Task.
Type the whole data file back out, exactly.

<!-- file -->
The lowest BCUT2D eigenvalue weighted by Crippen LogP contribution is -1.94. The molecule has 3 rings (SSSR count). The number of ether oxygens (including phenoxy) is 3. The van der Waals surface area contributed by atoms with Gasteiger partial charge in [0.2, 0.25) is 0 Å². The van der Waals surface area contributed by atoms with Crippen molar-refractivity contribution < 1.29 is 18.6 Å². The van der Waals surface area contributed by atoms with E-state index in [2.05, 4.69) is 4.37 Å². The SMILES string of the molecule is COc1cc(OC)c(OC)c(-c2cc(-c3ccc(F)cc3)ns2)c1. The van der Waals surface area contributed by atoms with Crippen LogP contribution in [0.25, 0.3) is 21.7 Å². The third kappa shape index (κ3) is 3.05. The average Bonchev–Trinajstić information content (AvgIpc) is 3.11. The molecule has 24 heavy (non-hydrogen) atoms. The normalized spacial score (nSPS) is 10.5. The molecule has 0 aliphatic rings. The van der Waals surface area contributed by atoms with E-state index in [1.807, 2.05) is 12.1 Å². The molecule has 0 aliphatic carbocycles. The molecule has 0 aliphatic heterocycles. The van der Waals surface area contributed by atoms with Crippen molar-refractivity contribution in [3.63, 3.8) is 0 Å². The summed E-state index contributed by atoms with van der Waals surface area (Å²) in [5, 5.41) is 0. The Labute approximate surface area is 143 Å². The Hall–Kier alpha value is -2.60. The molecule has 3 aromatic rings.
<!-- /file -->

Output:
The lowest BCUT2D eigenvalue weighted by Crippen LogP contribution is -1.94. The molecule has 3 rings (SSSR count). The number of ether oxygens (including phenoxy) is 3. The van der Waals surface area contributed by atoms with Gasteiger partial charge in [0.2, 0.25) is 0 Å². The van der Waals surface area contributed by atoms with Crippen molar-refractivity contribution < 1.29 is 18.6 Å². The van der Waals surface area contributed by atoms with E-state index in [2.05, 4.69) is 4.37 Å². The SMILES string of the molecule is COc1cc(OC)c(OC)c(-c2cc(-c3ccc(F)cc3)ns2)c1. The van der Waals surface area contributed by atoms with Crippen LogP contribution in [0.25, 0.3) is 21.7 Å². The third kappa shape index (κ3) is 3.05. The average Bonchev–Trinajstić information content (AvgIpc) is 3.11. The molecule has 24 heavy (non-hydrogen) atoms. The normalized spacial score (nSPS) is 10.5. The molecule has 0 aliphatic rings. The van der Waals surface area contributed by atoms with E-state index in [1.807, 2.05) is 12.1 Å². The molecule has 0 aliphatic carbocycles. The molecule has 0 aliphatic heterocycles. The van der Waals surface area contributed by atoms with Crippen molar-refractivity contribution in [3.63, 3.8) is 0 Å². The summed E-state index contributed by atoms with van der Waals surface area (Å²) in [5, 5.41) is 0. The Labute approximate surface area is 143 Å². The Hall–Kier alpha value is -2.60. The molecule has 3 aromatic rings.